Britain utilized three strategies in order gain their rise to power in the colonization in Nigeria. Colonialism, “is the act of moving a significant number of citizens from a home nation into a new conquered territory”. As aforementioned they successfully did so by three means, one is by coordinating treaties. Seizing power and gaining control, British successful established treaties with the chiefs of the Niger Delta, which ultimately allowed them to proclaim the central and eastern coast of Nigeria as protected land by the British, ultimately granting them power to control the oil in that area. This in turn led to large European merchants coming over to partake in the palm oil industry, ultimately leading to the British enslaving the Nigerian people in order to produce the oil and demonstrate their power over them. Not only were the British exerting power, but their influence had grown as the Church of England’s Church Missionary Society promoted their own health care and education, which demonstrates another tactic of the British to colonize Nigeria, by means of converting Nigerians to Christians (Soomo, 2013). The people of Nigeria, however, did not comply willingly.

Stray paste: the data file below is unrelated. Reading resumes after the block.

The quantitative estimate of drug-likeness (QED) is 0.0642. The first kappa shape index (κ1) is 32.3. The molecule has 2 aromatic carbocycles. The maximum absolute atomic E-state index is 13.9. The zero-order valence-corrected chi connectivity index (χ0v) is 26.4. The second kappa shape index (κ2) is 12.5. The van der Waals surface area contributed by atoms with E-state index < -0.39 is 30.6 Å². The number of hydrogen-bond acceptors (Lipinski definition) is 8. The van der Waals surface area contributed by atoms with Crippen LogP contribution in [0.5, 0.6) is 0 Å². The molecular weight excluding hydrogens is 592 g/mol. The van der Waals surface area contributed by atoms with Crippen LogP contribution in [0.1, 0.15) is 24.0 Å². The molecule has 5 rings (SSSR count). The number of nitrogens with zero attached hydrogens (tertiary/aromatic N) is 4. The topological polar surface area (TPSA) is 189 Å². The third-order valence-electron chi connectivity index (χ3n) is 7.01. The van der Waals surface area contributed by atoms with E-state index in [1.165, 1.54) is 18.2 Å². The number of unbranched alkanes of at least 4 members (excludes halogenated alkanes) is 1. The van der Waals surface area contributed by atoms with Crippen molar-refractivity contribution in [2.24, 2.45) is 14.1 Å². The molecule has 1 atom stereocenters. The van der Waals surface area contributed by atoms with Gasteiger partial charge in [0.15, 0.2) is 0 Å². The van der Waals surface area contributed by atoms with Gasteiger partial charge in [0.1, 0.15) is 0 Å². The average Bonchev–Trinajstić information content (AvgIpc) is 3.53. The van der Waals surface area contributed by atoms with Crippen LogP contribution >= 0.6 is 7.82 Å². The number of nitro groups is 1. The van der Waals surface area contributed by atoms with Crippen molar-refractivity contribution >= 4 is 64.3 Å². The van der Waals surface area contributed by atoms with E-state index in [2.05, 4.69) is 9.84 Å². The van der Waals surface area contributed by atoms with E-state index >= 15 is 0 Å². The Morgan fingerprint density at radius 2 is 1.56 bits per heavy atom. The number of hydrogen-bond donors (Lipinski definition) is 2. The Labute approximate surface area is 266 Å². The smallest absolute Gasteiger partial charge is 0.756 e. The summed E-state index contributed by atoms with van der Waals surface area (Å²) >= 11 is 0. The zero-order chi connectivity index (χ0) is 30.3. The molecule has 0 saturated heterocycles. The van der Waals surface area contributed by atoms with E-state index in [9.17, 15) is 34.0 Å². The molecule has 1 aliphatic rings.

They continued to flex resistance until their freedom from British rule was gained. However, through punishment of the law, those who resisted were forced to build houses for colonial officers, roads to be able to move trading goods from Nigeria to Western parts, and rebellious men were either surrendered by chiefs or given monetary punishments in an attempt to keep Nigerian rebels at bay. Despite using inferior firepower and weaponry, Nigerians resisted by means of violence, refusing to sign treaties and negotiation. Smaller wars and guerilla warfare became the tactic of Nigerian rebel groups. The Ekumeku, a rebel force operating under no specific authority figure, met secretly in different locations to devise a plan of attack in order to rid their people of dominance under British rule, and when ultimately spreading became a threat to the British, one of many rebel groups seeking freedom from British reign.